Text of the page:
Jump around: New business offers activities to children, families

Published 2:29 pm Wednesday, March 20, 2019

SOUTH POINT — Staff at Tri-State Kid Zone say their business was launched with a clear aim: To give children and families in South Point something to do.

“It was started in December by Chris Nicely,” Lisa Elkins, who works at the location, said. “He called me up one day and told me, ‘I bought a church.’”

Taking over the former location of South Point Church of the Nazarene on Ninth Street, which had moved up the street, the two-story building now features inflatables, air hockey, a pool table, an arcade room and more.

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“And he’s going to be adding things,” Elkins said.

She said the venue has stayed busy since it’s opening, with four to five parties booked each weekend.

And it hosts open play on Tuesdays from 5:30-8:30 p.m.

“That way, any kids who haven’t been invited yet can come,” Elkins said.

On Friday, Tri-State Kid Zone played host to a day-long string of groups of children, as nearby South Point Elementary booked the venue for its good behavior parties.

Assistant principal Bill Christian said, throughout the school year, students have had a chance to earn “Pointer Bucks.”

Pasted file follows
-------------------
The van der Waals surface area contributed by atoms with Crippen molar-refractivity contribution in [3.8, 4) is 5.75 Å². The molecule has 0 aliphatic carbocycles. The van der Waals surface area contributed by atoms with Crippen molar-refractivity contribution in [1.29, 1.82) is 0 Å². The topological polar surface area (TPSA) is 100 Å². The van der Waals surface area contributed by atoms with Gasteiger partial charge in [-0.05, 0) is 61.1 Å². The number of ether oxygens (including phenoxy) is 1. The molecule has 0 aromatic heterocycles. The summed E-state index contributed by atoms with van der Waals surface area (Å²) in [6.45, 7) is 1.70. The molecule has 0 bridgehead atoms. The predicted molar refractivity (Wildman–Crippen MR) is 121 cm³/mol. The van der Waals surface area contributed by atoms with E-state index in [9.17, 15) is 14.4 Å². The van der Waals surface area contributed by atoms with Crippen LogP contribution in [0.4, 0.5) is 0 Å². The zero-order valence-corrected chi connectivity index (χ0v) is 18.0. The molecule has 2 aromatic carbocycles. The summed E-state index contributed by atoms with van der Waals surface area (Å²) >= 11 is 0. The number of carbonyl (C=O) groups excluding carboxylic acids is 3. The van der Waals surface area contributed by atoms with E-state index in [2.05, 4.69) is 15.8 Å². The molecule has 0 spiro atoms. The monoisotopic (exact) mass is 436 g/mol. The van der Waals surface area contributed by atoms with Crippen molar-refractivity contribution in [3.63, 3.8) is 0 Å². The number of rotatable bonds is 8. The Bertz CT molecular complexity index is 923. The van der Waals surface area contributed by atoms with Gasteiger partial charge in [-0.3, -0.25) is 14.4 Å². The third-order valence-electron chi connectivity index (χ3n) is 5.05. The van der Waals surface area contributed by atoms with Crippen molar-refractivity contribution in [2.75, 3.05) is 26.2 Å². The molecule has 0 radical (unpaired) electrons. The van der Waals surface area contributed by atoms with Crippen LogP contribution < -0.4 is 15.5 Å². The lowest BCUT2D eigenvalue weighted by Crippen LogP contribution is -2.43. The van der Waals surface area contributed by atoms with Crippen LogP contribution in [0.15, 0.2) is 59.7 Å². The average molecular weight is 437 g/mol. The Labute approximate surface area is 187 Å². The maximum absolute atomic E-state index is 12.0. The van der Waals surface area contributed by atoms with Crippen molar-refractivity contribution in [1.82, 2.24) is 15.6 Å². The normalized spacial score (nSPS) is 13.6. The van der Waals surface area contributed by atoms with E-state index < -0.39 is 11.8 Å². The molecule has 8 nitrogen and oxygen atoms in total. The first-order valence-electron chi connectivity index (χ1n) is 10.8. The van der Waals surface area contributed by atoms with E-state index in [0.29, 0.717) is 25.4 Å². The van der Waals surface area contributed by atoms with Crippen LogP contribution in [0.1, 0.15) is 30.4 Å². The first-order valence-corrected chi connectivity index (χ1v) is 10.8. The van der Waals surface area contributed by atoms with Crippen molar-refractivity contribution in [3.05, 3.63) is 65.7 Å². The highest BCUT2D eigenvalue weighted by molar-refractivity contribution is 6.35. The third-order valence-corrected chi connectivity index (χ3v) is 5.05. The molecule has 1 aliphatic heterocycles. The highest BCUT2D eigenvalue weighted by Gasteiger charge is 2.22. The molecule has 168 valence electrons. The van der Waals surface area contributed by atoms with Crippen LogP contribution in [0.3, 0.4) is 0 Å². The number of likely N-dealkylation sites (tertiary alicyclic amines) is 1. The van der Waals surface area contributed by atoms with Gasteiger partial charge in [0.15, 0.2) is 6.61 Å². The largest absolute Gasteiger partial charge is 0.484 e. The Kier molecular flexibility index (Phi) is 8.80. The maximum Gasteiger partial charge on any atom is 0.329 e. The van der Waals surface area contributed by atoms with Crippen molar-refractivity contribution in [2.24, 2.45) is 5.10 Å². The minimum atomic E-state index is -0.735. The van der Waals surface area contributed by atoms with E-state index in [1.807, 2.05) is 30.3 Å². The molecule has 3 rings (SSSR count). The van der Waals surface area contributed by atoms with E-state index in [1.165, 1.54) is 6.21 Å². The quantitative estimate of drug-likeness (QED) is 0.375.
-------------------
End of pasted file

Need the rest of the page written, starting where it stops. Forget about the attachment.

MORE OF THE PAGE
“If they’re good all day, do their work and have no behavior problems,” they earn $1, he said.

He said up to $40 are possible for each nine weeks grading period.

On Friday, the students were given the chance to cash in what they’ve earned, with several options to spend the Pointer Bucks available.

For $30, they could go to Tri-State Kid Zone for the inflatable party or, for $20, they could attend a dance party at the school. Also available were ice cream for $2, cookies for $2 and raffle tickets for $1.

“This gives them more incentive to behave,” Christian said, stating it falls into line with state requirements. “It puts the student in charge of their behavior.”

He said it also teaches them about economics.

“And, if they have one bad day, it doesn’t mean that they lose everything,” he said.

The venue proved popular with students, with 220 children walking over in groups, while another 100 took part in the dance party. Christian said most of the school’s 390 students took part in one of the two options.